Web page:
Evening Clothes was directed by Luther Reed. Adolphe Menjou played Lucien d'Artois, Virginia Valli was Germaine, Noah Beery played Lazarre, and Louise Brooks was Fox Trot. Notably, this is one of the rare silent films films in which Brooks did not appear in her signature bob. And not surprisingly, many reviewers and critics of the time commented on the actress' different hair style.
Parsons, Louella O. "Evening Clothes an Entertaining Story." Los Angeles Examiner, March 5, 1927. --- "When you see the show girl, Louise Brooks, cavorting about with a frizzled top you will see why Famous Players Lasky is grooming her for bigger and better things. She fares much better than either Miss Tashman or Mr. Beery, who only appear at long intervals."
Yorke, Hal. "Evening Clothes Presents Menjou at Metropolitan." Los Angeles Daily Illustrated News, March 5, 1927.
--- "Louise Brooks - yes, the one you dream about - is as alluring and pert as ever."
anonymous. "Menjou Picture Outstanding for Hirsute Effects." Los Angeles Times, March 6, 1927. --- "Louise Brooks, who plays one of the featured roles in the picture, has sacrificed the distinctive bob."
Taylor, Ken. "You'd Hardly Know Menjou with a Beard." Los Angeles Evening Express, March 7, 1927.
--- "Louise Brooks, whose haunting vivacity has necessitated the restringing of more than one male's heartstrings." - review in Los Angeles, California newspaper
Kreisman, Louise. "Evening Clothes At the Metropolitan." Daily Bruin, March 10, 1927.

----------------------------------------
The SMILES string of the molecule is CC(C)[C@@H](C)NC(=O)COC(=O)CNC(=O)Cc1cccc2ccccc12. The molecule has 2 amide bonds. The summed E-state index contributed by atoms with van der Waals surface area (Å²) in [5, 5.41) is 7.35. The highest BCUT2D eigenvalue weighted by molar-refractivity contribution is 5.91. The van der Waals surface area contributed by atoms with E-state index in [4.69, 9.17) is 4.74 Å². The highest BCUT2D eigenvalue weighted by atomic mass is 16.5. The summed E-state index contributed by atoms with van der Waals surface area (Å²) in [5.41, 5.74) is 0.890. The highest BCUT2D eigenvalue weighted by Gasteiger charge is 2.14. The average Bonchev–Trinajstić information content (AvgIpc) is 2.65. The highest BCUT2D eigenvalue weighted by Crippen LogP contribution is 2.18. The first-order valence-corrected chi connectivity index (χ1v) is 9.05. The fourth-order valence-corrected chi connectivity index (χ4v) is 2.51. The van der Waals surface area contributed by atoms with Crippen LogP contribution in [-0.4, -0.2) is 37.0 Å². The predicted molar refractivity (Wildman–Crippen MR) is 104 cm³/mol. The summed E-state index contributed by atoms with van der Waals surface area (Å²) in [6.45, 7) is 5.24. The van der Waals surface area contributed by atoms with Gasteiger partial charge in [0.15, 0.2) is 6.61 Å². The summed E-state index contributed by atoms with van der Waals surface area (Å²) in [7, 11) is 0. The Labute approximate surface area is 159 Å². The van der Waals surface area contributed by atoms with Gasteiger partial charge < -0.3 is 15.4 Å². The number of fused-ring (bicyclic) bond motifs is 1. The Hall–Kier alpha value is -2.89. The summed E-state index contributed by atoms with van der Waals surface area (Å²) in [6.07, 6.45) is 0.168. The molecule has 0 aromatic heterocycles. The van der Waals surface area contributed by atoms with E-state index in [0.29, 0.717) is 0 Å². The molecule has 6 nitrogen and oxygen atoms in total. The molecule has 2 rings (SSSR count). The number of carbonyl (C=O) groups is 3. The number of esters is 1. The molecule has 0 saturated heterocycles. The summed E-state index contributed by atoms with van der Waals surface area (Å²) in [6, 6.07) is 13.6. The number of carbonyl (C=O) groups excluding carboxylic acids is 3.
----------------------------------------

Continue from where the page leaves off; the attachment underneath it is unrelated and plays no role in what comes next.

--- "Louise Brooks, as a curely headed chorus girl . . . The rest of the time she excells in flippancy and heartlessness." - review in UCLA student newspaper
Beaton, Welford. "High School Girls Select Mr. Menjou." and "Some Good and Not So Good Direction." Film Spectator, March 19, 1927.
--- "There are three girls who do very well in Evening Clothes - Virginia Valli, Louise Brooks and Lilyan Tashman. . . . I was glad to see further evidence of Paramount's dawning consciousness that Louise Brooks is not composed solely of legs. They work her from the knees up in this picture and it begins to look as if she were headed for a high place."
anonymous. "Adolphe is Himself Again." New York Telegram, March 21, 1927.
--- "It is a delightful little comedy. . . . Virginia Valli and Louise Brooks (permanently waved) appear both provocative and Parisienne as the leading ladies."
Hall, Mordaunt. "Bankruptcy and Love." New York Times, March 21, 1927.
--- "Ms. Brooks, with a change in her eyebrows and curly hair, is stunning."
Cannon, Regina. "Menjou's Beard Surprise in Film Evening Clothes." New York American, March 22, 1927.
--- "Louise Brooks is again cast as a 'lady of the evening' and makes her role pert and amusing. You won't recognize Miss Brooks at first, for she is wearing her hair curled over her head. This is too bad, for it makes her look just like a thousand other attractive girls. Louise achieved distinction with her straight-banged bob."
C., O. "The Current Cinema." New Yorker, March 26, 1927.
--- short mention in film column "Louise Brooks makes herself more able than usual by the aid of a trick haircut."
O., H.H. "Stage and Screen." Ann Arbor Times News, April 10, 1927.
--- "Louise Brooks, as Fox Trot, a pert little inhabitute of the Parisian cafes, adds her usual snappy characterizations."